1. The word “pain” derives from the Latin word “poena,”
Oh God! Kill it! Kill it!!! Or don’t. As creepy as those crawlies are, did you ever stop to think that maybe they actually have some important purpose? Remember, they’re more scared of you than you are of them.
Pipevine Swallowtail Caterpillar- While this butterfly is known for its glamorous aesthetics, its larvae is an armored congealed-blood-red caterpillar complete with tinted visor shades for its eyes and a quadruple row of blunt horns running across its body. Not only do they change color as they grow, generally shifting between red and black, their horns take on a bright orange hue. Why are they useful? They aid in controlling the population of Pipevine, an extremely poisonous plant. However, they do retain the toxins from these leaves, storing them for later. So, they’re a bit of a tossup.
Atlas Moth- While most moths can be easily labeled as drab or uninteresting, the Atlas Moth plays by its own rules. Believed to be the largest type of moth, their wingspan is a staggering 10 inches. Even more unique, the tips of their wings almost identically resemble snakeheads ready to strike. Found in Southeast Asia these moths are commonly farmed for their beautiful silk.
Blister Beetles- While in nature this beetle could take a human out of commission for quite a while, when diluted they offer us amazing medicinal properties. Blister beetle secretions can reduce burning pain sensations commonly associated with urinary tract infections, insect bites, kidney problems, and burns. They do this by secreting a substance called Cantharidin, which acts as a potent protein blocker in the human body. While this substance is still being researched, in the future it may be useful in the treatment of cancerous tumors that have proven resistant to traditional radiation and chemotherapy methods.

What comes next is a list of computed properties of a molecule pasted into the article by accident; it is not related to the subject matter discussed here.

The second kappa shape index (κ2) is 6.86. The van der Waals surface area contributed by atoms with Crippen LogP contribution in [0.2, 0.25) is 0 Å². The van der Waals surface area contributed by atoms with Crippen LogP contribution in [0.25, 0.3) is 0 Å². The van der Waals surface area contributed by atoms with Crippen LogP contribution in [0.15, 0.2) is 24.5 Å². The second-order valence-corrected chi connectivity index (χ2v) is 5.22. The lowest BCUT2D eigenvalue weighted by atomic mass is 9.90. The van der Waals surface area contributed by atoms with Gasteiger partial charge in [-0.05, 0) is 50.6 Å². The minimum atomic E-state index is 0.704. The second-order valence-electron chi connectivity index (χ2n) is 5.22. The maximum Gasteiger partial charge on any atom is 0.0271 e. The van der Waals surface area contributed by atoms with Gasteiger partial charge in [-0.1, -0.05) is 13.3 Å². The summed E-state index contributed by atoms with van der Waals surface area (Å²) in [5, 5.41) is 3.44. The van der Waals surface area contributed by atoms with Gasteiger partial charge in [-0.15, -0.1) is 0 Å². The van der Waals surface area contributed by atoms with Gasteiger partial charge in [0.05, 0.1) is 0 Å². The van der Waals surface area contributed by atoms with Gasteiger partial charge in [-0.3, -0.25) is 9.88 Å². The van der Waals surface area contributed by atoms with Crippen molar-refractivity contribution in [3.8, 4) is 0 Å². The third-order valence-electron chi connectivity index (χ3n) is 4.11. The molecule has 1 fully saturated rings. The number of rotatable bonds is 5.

Maggots- I know, gross. However, before you’re too quick to judge, maggots have some pretty interesting uses! “Surgical maggots” feed on dead tissue, delivering amazing cleansing properties. Maggot therapy was actually standard practice in American medicine until the development of penicillin. However, recent medical research has been bringing them back into circulation. Maggot therapy has proven useful for patients whose wounds have either failed to respond to antibiotics or have incurred a flesh-eating bacteria. As of right now, they are most commonly used for staph infections and severe burns.
Centipedes- Ready for an all-natural cleanse? All though it may seem counterintuitive, centipedes have amazing detoxification properties. Powdered centipede can be combined with a plethora of other healthy ingredients to dissipate toxins and rid your body of free radicals. Eastern medicine has long associated centipede remedies with kidney and liver functions. Modern laboratory studies have confirmed their deductions!
Hercules Beetle– While it is certainly not the largest animal on the earth, it is the strongest! With the ability to carry 850 times its own weight on its back, these are some truly amazing creatures. These beetles may not have many uses for humans, but they certainly are useful for one another if they ever need to move dwellings!